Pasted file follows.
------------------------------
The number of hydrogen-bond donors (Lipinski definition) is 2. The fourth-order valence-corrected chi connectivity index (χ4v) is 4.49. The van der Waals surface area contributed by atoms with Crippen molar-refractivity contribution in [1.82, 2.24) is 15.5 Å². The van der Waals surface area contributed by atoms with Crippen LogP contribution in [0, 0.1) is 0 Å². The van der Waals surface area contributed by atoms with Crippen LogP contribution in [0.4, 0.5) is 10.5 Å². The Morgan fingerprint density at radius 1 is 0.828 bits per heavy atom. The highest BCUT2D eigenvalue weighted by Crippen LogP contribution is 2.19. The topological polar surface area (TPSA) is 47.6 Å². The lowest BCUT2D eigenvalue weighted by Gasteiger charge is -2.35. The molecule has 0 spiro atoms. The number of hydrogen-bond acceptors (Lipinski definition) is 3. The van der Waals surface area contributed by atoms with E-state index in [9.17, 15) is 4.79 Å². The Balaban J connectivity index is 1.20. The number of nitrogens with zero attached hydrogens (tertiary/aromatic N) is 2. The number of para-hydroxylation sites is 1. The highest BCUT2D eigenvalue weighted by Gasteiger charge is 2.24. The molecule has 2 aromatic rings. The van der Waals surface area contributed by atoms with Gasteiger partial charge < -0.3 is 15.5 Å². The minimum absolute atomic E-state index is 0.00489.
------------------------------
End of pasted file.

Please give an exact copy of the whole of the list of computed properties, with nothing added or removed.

The number of hydrogen-bond donors (Lipinski definition) is 2. The fourth-order valence-corrected chi connectivity index (χ4v) is 4.49. The van der Waals surface area contributed by atoms with Crippen molar-refractivity contribution in [1.82, 2.24) is 15.5 Å². The van der Waals surface area contributed by atoms with Crippen LogP contribution in [0, 0.1) is 0 Å². The van der Waals surface area contributed by atoms with Crippen LogP contribution in [0.4, 0.5) is 10.5 Å². The Morgan fingerprint density at radius 1 is 0.828 bits per heavy atom. The highest BCUT2D eigenvalue weighted by Crippen LogP contribution is 2.19. The topological polar surface area (TPSA) is 47.6 Å². The lowest BCUT2D eigenvalue weighted by Gasteiger charge is -2.35. The molecule has 0 spiro atoms. The number of hydrogen-bond acceptors (Lipinski definition) is 3. The van der Waals surface area contributed by atoms with E-state index in [9.17, 15) is 4.79 Å². The Balaban J connectivity index is 1.20. The number of nitrogens with zero attached hydrogens (tertiary/aromatic N) is 2. The number of para-hydroxylation sites is 1. The highest BCUT2D eigenvalue weighted by Gasteiger charge is 2.24. The molecule has 2 aromatic rings. The van der Waals surface area contributed by atoms with Gasteiger partial charge < -0.3 is 15.5 Å². The minimum absolute atomic E-state index is 0.00489.